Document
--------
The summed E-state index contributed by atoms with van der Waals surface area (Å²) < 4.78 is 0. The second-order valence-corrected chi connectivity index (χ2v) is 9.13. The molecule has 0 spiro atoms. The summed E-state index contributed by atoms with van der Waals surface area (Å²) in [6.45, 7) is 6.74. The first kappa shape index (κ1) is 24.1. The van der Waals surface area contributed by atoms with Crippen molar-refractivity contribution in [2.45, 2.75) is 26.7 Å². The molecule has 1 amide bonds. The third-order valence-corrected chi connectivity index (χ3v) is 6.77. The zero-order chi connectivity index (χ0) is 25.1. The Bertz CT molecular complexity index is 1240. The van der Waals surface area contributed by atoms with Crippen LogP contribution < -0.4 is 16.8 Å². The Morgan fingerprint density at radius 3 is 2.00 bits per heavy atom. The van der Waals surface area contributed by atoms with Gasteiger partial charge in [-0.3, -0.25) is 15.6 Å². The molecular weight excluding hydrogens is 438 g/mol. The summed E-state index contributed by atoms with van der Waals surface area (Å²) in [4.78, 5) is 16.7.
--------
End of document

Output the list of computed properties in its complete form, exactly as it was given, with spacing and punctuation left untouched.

The summed E-state index contributed by atoms with van der Waals surface area (Å²) < 4.78 is 0. The second-order valence-corrected chi connectivity index (χ2v) is 9.13. The molecule has 0 spiro atoms. The summed E-state index contributed by atoms with van der Waals surface area (Å²) in [6.45, 7) is 6.74. The first kappa shape index (κ1) is 24.1. The van der Waals surface area contributed by atoms with Crippen molar-refractivity contribution in [2.45, 2.75) is 26.7 Å². The molecule has 1 amide bonds. The third-order valence-corrected chi connectivity index (χ3v) is 6.77. The zero-order chi connectivity index (χ0) is 25.1. The Bertz CT molecular complexity index is 1240. The van der Waals surface area contributed by atoms with Crippen LogP contribution < -0.4 is 16.8 Å². The Morgan fingerprint density at radius 3 is 2.00 bits per heavy atom. The van der Waals surface area contributed by atoms with Gasteiger partial charge in [-0.3, -0.25) is 15.6 Å². The molecular weight excluding hydrogens is 438 g/mol. The summed E-state index contributed by atoms with van der Waals surface area (Å²) in [4.78, 5) is 16.7.